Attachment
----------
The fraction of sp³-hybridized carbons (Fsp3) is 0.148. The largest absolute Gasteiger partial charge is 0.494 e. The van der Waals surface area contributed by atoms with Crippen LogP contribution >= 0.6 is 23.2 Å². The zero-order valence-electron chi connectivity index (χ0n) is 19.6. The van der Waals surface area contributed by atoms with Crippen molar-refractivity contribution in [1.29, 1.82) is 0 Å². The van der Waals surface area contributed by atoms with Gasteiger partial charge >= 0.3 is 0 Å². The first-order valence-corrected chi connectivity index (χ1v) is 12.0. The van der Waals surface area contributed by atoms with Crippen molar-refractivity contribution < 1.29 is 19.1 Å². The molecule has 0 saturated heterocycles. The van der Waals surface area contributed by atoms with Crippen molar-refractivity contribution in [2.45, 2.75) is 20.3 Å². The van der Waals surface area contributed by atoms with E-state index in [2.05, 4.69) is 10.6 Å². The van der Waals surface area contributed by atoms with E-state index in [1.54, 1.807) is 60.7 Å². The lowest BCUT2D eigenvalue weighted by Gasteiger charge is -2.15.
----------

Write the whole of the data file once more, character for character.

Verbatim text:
The fraction of sp³-hybridized carbons (Fsp3) is 0.148. The largest absolute Gasteiger partial charge is 0.494 e. The van der Waals surface area contributed by atoms with Crippen LogP contribution >= 0.6 is 23.2 Å². The zero-order valence-electron chi connectivity index (χ0n) is 19.6. The van der Waals surface area contributed by atoms with Crippen molar-refractivity contribution in [1.29, 1.82) is 0 Å². The van der Waals surface area contributed by atoms with Gasteiger partial charge >= 0.3 is 0 Å². The first-order valence-corrected chi connectivity index (χ1v) is 12.0. The van der Waals surface area contributed by atoms with Crippen molar-refractivity contribution < 1.29 is 19.1 Å². The molecule has 0 saturated heterocycles. The van der Waals surface area contributed by atoms with Crippen molar-refractivity contribution in [2.45, 2.75) is 20.3 Å². The van der Waals surface area contributed by atoms with E-state index in [2.05, 4.69) is 10.6 Å². The van der Waals surface area contributed by atoms with E-state index in [1.54, 1.807) is 60.7 Å². The lowest BCUT2D eigenvalue weighted by Gasteiger charge is -2.15.